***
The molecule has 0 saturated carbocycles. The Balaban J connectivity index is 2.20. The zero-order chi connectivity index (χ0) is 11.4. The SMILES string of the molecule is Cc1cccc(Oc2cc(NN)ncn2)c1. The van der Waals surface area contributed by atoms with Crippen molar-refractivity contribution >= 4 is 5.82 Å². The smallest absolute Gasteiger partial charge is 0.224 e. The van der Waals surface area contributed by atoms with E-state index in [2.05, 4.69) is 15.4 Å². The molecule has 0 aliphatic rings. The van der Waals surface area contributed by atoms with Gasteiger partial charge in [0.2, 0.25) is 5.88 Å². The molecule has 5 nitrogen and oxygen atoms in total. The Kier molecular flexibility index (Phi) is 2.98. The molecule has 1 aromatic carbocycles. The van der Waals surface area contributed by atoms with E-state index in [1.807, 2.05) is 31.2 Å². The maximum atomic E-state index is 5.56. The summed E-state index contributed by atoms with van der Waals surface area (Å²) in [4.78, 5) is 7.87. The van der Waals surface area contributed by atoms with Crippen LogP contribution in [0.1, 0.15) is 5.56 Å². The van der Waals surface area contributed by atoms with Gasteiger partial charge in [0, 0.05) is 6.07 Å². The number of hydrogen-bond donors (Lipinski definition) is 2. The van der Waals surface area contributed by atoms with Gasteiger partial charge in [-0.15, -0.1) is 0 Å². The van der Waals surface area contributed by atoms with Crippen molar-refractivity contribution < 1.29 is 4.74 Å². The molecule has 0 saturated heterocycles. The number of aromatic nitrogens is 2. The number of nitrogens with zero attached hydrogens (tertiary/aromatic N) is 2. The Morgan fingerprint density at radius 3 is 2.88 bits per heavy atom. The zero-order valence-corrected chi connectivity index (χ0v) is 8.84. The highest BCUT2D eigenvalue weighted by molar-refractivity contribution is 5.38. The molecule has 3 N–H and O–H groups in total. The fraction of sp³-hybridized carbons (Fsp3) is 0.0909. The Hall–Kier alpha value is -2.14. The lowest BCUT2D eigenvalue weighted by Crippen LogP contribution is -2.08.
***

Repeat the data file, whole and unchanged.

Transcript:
The molecule has 0 saturated carbocycles. The Balaban J connectivity index is 2.20. The zero-order chi connectivity index (χ0) is 11.4. The SMILES string of the molecule is Cc1cccc(Oc2cc(NN)ncn2)c1. The van der Waals surface area contributed by atoms with Crippen molar-refractivity contribution >= 4 is 5.82 Å². The smallest absolute Gasteiger partial charge is 0.224 e. The van der Waals surface area contributed by atoms with E-state index in [2.05, 4.69) is 15.4 Å². The molecule has 0 aliphatic rings. The van der Waals surface area contributed by atoms with Gasteiger partial charge in [0.2, 0.25) is 5.88 Å². The molecule has 5 nitrogen and oxygen atoms in total. The Kier molecular flexibility index (Phi) is 2.98. The molecule has 1 aromatic carbocycles. The van der Waals surface area contributed by atoms with E-state index in [1.807, 2.05) is 31.2 Å². The maximum atomic E-state index is 5.56. The summed E-state index contributed by atoms with van der Waals surface area (Å²) in [4.78, 5) is 7.87. The van der Waals surface area contributed by atoms with Crippen LogP contribution in [0.1, 0.15) is 5.56 Å². The van der Waals surface area contributed by atoms with Gasteiger partial charge in [0, 0.05) is 6.07 Å². The number of hydrogen-bond donors (Lipinski definition) is 2. The van der Waals surface area contributed by atoms with Gasteiger partial charge in [-0.15, -0.1) is 0 Å². The van der Waals surface area contributed by atoms with Crippen molar-refractivity contribution < 1.29 is 4.74 Å². The molecule has 0 saturated heterocycles. The number of aromatic nitrogens is 2. The number of nitrogens with zero attached hydrogens (tertiary/aromatic N) is 2. The Morgan fingerprint density at radius 3 is 2.88 bits per heavy atom. The zero-order valence-corrected chi connectivity index (χ0v) is 8.84. The highest BCUT2D eigenvalue weighted by molar-refractivity contribution is 5.38. The molecule has 3 N–H and O–H groups in total. The fraction of sp³-hybridized carbons (Fsp3) is 0.0909. The Hall–Kier alpha value is -2.14. The lowest BCUT2D eigenvalue weighted by Crippen LogP contribution is -2.08.